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credit: Old Red Lion
www.oldredliontheatre.co.uk
credit: Old Red Lion www.oldredliontheatre.co.uk

No Villain, The Old Red Lion Theatre – Review

Pros: A superbly acted play that not only provides context to Miller’s later work but stands on its own with gusto.

Cons: The pacing is a tad off and the script is sometimes more tell than show.

Pros: A superbly acted play that not only provides context to Miller’s later work but stands on its own with gusto. Cons: The pacing is a tad off and the script is sometimes more tell than show. No Villain follows a family in crisis. The household awaits son Arny’s return from university. While Arny has been away, family life has been disrupted. The family business is threated by strike action and a family member has died. Marxism plays a prominent role in the show. Arny returns from university as a socialist and the striking workers at the warehouse of…

Summary

Excellent

Excellent

Summary: A naïve but passionate script performed by an amazing cast. The play chronicles the ructions of a family in generational crisis.

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No Villain follows a family in crisis. The household awaits son Arny’s return from university. While Arny has been away, family life has been disrupted. The family business is threated by strike action and a family member has died. Marxism plays a prominent role in the show. Arny returns from university as a socialist and the striking workers at the warehouse of the family business threaten to bring all their lives to disaster.

No Villain, written in 1936, is the first play Arthur Miller ever wrote. The show is clearly is based on Miller’s own life. His father was a women’s clothing manufacturer during the Great Depression. We see the influence of Miller’s own upbringing as the play portrays an older generation tragically clinging to a tired regime as the younger generation rages for change.

In what seems like some kind of miracle, the Old Red Lion’s 2015 production is the show’s first performance. I have read up before my arrival, so I know Miller wrote this play in just six days. I expect the play to be a bit naff! Who can make a first attempt at writing a play in six days and expect the results to be decent? Why would it have not been put on before if it were any good? Why did Miller himself not decide to publish it?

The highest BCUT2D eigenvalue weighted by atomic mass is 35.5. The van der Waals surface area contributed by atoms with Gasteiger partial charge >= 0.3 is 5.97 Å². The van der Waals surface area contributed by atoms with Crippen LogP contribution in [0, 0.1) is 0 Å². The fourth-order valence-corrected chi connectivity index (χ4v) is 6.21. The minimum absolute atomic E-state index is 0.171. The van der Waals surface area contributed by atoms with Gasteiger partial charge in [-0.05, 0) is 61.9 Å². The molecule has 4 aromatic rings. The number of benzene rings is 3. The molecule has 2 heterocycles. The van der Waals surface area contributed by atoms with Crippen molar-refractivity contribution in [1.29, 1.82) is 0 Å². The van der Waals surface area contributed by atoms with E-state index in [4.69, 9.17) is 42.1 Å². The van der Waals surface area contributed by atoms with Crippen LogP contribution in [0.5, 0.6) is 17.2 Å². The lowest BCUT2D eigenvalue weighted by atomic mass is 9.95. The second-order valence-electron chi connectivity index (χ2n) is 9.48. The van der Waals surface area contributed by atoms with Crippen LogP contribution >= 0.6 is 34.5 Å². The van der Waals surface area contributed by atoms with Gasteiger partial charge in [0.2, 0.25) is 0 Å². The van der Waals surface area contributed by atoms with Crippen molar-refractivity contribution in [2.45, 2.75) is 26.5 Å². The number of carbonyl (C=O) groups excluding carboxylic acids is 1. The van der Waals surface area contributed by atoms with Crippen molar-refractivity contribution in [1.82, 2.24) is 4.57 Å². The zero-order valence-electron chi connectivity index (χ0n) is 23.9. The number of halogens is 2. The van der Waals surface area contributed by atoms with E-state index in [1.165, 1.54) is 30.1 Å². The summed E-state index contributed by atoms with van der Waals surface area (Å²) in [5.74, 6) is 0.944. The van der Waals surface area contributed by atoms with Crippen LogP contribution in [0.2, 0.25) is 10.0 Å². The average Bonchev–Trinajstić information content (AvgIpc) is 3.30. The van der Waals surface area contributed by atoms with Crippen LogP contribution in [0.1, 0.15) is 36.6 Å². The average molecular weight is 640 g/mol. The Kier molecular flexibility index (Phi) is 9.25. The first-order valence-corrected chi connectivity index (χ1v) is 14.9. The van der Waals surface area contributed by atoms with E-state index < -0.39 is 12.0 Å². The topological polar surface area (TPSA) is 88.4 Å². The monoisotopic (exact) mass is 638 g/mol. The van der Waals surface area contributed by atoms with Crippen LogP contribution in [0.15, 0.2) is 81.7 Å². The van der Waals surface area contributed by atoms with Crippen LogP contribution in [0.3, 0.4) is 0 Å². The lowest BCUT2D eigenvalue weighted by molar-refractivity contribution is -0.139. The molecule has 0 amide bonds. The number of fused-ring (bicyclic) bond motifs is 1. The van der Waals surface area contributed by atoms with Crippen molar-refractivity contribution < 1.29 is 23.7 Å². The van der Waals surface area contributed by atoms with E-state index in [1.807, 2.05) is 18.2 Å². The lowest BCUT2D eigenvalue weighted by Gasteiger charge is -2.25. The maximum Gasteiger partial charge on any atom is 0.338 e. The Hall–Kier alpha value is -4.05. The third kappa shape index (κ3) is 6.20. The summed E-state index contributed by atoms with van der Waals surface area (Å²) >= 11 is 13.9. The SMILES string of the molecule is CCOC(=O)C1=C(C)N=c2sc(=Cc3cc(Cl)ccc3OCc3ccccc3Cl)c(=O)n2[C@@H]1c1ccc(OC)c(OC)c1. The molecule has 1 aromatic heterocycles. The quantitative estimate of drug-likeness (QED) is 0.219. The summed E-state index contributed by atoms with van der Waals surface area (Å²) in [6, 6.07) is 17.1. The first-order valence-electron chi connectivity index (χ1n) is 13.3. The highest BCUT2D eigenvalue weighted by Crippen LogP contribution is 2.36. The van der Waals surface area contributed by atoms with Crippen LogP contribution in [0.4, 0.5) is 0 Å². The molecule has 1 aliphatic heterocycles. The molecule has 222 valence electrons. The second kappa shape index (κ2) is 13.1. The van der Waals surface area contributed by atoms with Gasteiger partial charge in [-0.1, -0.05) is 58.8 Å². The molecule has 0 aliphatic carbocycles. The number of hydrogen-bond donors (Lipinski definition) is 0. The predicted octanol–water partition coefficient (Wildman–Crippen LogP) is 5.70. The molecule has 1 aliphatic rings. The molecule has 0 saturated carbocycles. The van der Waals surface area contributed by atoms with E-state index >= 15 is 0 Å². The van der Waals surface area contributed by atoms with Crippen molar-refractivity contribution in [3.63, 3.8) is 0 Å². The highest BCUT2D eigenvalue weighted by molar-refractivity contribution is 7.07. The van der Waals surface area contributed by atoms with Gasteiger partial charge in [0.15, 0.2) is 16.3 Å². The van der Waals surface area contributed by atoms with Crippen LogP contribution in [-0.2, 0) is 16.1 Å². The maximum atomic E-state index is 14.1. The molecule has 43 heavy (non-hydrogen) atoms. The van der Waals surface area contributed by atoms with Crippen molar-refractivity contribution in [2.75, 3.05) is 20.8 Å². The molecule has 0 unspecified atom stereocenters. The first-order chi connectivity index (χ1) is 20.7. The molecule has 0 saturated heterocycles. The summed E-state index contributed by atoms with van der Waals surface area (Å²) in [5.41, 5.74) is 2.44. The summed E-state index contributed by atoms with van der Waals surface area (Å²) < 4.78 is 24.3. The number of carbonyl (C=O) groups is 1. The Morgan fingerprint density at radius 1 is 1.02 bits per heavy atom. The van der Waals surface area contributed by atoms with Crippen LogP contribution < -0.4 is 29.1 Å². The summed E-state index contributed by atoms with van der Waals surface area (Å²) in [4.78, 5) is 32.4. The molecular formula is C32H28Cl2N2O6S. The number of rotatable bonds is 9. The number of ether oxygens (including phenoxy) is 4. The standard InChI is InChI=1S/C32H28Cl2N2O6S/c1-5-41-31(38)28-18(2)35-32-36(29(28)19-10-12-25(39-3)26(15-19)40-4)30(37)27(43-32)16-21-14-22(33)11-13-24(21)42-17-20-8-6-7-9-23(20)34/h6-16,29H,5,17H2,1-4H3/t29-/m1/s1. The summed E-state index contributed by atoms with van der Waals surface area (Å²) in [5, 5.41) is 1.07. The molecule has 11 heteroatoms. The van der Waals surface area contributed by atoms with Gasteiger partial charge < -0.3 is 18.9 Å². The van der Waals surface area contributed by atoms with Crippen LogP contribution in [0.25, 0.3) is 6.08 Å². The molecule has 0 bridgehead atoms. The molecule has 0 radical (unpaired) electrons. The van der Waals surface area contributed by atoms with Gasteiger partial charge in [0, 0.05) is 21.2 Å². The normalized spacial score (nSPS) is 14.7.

The main challenge for this play is to distance itself from all the hype and history of the playwright to see if it can stand on its own feet. The last thing the director, cast and crew want is to portray ‘a museum piece’. In this the team do a tremendous job. The stage set is full of atmosphere, with all the bustle and intricacy of a 1930s living room as well as the commotion and tension of the warehouse. A lot of the joy of the script is in the details. Everything seems personal and everything is shared. The only clock in the house is in the kitchen, and there is much contention over the music on the radio. But the acting is what really makes this show brilliant. I am totally drawn in. There is such a subtlety and grace in the direction that even when the script cuts corners with character or story development, the cast handle it with confidence.

You can feel Miller’s inexperience in the script at times. Sometimes it feels like someone is reading a pamphlet on Marxism at you. However, the acting, direction and passion make up for this lack of subtlety. Plus the energy of the writing is ever present despite its limitations. Indeed, you can see the foundations of some of Miller’s later and most famous characters burgeoning in No Villain.

No Villain is a superb show. See it while you can!

Playwright: Arthur Miller
Director: Sean Turner
Producer: Samuel Julyan
Booking until: 9th January 2016
Box Office: 0844 412 4307
Booking Link:
http://www.oldredliontheatre.co.uk/no-villain.html

About Martin Pettitt

Martin Pettitt
Martin is an editor of books on psychoanalysis as well as a writer and poet. Theatre has always been ‘that thing that was always there that he is unable to avoid’ and so he loves it as he does any other member of his family. He has variously been described as ‘the man with all the t’s’, ‘the voice of the indifference’ and ‘Jesus’, but overall he is just some guy. He wakes up, does some stuff then returns to slumber, ad infinitum. A container of voices. He hates mushrooms.